Wednesday, November 07, 2007

its been awhile,,i've been extremely tired these past few days,, and UNABLE-god, that word! unable,,but- its whats up and i have done about nothing except sleep-
i became depressed about this;;;;;;;

Complications in Other Areas of the Body

Rheumatoid arthritis can affect other parts of the body as well as the joints. Some patients with severe disease may then be at higher risk for complications such as the following:

Peripheral Neuropathy. This condition affects the nerves, most often those in the hands and feet. It can result in tingling, numbness, or burning.
Scleritis. This is an inflammation of the blood vessels in the eye that could result in corneal damage.
Infections. RA patients have a higher risk for infections, particularly from some of the immune-suppressing drugs that they take.
Skin problems. Skin problems are common, particularly on the fingers and under the nails. Some patients develop severe skin complications that include rash, ulcers, blisters (which may bleed in some cases), lumps under the skin, and other problems. Severe skin disease can reflects a more serious case of RA in general.
Gastrointestinal Problems. Although patients may experience stomach and intestinal distress, one 2000 study reported lower rates of stomach and colorectal cancers among RA patients.
Osteoporosis. Osteoporosis, a disorder in which bone density decreases, is more common than average in postmenopausal women with rheumatoid arthritis. The hipbone is particularly affected. The risk for osteoporosis also appears to be higher than average in men with RA who are over 60 years old.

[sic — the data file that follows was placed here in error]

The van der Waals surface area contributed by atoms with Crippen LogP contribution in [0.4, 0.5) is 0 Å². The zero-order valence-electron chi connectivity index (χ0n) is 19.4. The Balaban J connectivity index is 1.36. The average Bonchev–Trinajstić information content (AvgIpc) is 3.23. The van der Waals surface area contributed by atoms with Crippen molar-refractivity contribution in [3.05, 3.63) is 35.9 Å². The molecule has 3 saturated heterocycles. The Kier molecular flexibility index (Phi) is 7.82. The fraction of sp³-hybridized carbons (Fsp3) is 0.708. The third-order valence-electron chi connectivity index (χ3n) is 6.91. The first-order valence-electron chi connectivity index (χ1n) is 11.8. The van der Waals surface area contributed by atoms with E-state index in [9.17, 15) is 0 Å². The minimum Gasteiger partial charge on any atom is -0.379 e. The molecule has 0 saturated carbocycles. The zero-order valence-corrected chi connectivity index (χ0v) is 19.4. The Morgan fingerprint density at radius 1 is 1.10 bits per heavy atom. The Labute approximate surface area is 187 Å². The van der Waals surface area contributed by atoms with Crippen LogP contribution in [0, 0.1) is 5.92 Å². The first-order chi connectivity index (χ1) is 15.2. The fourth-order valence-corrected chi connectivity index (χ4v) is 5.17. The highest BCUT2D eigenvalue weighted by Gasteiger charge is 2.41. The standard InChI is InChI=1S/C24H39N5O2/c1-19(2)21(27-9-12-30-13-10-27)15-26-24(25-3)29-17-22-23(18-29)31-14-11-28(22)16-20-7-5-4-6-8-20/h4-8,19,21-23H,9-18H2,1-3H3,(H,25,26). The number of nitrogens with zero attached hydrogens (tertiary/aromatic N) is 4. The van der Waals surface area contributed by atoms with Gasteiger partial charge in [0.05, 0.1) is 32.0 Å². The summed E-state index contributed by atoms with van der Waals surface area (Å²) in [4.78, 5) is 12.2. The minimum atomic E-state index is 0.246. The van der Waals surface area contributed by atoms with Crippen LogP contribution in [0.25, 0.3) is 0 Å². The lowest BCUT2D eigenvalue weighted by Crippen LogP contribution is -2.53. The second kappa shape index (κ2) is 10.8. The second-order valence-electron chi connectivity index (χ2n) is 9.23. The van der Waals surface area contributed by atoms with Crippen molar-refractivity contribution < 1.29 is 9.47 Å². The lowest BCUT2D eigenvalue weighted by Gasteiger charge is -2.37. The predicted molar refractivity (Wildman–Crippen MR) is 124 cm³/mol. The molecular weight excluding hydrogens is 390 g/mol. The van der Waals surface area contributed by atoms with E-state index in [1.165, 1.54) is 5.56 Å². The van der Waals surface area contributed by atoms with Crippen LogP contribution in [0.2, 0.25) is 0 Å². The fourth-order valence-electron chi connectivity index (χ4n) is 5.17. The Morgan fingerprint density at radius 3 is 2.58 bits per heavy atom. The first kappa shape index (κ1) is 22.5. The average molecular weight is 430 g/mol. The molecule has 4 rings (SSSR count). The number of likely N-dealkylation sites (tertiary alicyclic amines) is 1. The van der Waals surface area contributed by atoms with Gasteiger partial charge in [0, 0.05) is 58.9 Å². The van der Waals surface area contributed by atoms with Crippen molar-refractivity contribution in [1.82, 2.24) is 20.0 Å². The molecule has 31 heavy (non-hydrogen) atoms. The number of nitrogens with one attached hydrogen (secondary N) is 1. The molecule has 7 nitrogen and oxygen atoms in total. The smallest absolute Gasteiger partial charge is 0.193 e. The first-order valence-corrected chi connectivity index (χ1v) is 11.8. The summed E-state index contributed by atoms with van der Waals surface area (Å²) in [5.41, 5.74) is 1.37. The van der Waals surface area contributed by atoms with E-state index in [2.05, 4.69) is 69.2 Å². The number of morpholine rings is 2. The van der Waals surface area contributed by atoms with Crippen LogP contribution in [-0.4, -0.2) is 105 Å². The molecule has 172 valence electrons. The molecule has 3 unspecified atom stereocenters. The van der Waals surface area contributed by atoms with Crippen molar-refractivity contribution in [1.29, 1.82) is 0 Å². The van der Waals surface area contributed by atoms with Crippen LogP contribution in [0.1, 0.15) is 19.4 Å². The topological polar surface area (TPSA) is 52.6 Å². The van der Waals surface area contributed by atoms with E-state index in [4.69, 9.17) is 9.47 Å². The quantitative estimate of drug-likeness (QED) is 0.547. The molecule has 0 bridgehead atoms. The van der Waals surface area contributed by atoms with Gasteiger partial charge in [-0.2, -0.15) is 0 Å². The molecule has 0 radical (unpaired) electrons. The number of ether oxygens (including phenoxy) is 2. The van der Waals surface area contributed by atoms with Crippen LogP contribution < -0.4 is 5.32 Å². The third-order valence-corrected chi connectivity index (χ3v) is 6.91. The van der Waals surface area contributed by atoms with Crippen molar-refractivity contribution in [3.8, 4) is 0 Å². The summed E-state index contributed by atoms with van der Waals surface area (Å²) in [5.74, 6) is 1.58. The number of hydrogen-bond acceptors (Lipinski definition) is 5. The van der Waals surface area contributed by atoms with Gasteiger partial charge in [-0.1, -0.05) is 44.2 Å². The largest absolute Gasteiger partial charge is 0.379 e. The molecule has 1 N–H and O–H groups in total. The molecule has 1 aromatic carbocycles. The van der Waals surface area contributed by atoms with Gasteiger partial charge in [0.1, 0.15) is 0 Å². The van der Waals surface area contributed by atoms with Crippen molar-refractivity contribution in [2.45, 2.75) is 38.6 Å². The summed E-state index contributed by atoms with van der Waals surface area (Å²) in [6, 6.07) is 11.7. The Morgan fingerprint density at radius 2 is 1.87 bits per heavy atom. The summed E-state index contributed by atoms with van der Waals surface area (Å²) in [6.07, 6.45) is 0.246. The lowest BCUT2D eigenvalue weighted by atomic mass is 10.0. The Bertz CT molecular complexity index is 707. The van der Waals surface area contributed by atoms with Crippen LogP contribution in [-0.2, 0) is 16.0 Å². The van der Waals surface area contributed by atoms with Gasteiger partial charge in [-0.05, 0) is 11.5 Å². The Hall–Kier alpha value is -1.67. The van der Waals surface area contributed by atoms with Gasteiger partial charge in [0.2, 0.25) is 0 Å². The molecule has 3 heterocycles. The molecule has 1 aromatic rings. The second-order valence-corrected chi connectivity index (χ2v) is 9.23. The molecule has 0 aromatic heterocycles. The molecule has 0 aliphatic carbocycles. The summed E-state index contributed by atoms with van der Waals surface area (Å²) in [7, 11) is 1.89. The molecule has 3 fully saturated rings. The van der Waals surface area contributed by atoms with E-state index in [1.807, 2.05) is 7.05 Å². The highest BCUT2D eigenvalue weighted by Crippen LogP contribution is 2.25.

Lung Disease. One small study found a very high prevalence of lung disease in newly diagnosed RA patients. The association between a history of smoking and a higher risk for RA, however, may at least partially account for this finding. (Cigarette smoking, in any case, may increase the severity of the disease.)
Heart Disease. Mounting evidence suggests that RA can increase the risk for heart disease, possibly because of the inflammatory response in RA, which may also injure arteries and heart muscle tissue. Some studies have reported that people with RA are 30% to 50% more likely to suffer heart vessel blockages and 60% to 70% more likely to die as result than people without RA. A smaller British study confirmed that about half of RA patients are likely to have silent symptoms of heart disease, and that it tends to develop about 10 years earlier than in people without RA.
Lymphoma and Other Cancers. Alterations in the immune system associated with RA and certain treatments may play a role in the higher risk for lymphoma observed in RA patients. A higher risk for lymphoma and blood cancers may also occur in patients who were given total lymphoid irradiation, an RA therapy used mainly in the 1980s when other therapies failed. Aggressive treatments for RA that suppress the immune system may help prevent such cancers, but more research will be needed to evaluate this possibility. Other cancers that may occur with increased frequency in RA patients include prostate and lung cancers.
Periodontal Disease. People with RA may be twice as likely as non-arthritic individuals to have periodontal disease. Chronic inflammation and immune dysfunction are central to both diseases

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